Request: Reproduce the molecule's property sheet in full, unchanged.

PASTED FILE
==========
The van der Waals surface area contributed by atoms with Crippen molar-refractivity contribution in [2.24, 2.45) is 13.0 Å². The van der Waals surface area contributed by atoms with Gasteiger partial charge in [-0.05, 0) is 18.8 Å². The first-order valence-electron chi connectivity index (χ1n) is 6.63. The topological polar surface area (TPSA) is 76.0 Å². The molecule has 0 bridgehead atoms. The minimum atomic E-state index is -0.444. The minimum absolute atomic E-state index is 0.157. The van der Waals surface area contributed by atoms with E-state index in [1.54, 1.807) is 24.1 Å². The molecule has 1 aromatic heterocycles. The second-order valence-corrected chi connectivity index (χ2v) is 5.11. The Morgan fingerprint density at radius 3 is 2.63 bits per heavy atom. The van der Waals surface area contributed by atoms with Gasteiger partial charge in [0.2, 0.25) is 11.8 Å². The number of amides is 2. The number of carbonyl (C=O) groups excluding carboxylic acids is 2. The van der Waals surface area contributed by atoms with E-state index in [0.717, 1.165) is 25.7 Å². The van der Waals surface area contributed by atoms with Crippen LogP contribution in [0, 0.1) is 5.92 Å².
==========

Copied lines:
The van der Waals surface area contributed by atoms with Crippen molar-refractivity contribution in [2.24, 2.45) is 13.0 Å². The van der Waals surface area contributed by atoms with Gasteiger partial charge in [-0.05, 0) is 18.8 Å². The first-order valence-electron chi connectivity index (χ1n) is 6.63. The topological polar surface area (TPSA) is 76.0 Å². The molecule has 0 bridgehead atoms. The minimum atomic E-state index is -0.444. The minimum absolute atomic E-state index is 0.157. The van der Waals surface area contributed by atoms with E-state index in [1.54, 1.807) is 24.1 Å². The molecule has 1 aromatic heterocycles. The second-order valence-corrected chi connectivity index (χ2v) is 5.11. The Morgan fingerprint density at radius 3 is 2.63 bits per heavy atom. The van der Waals surface area contributed by atoms with Gasteiger partial charge in [0.2, 0.25) is 11.8 Å². The number of amides is 2. The number of carbonyl (C=O) groups excluding carboxylic acids is 2. The van der Waals surface area contributed by atoms with E-state index in [0.717, 1.165) is 25.7 Å². The van der Waals surface area contributed by atoms with Crippen LogP contribution in [0, 0.1) is 5.92 Å².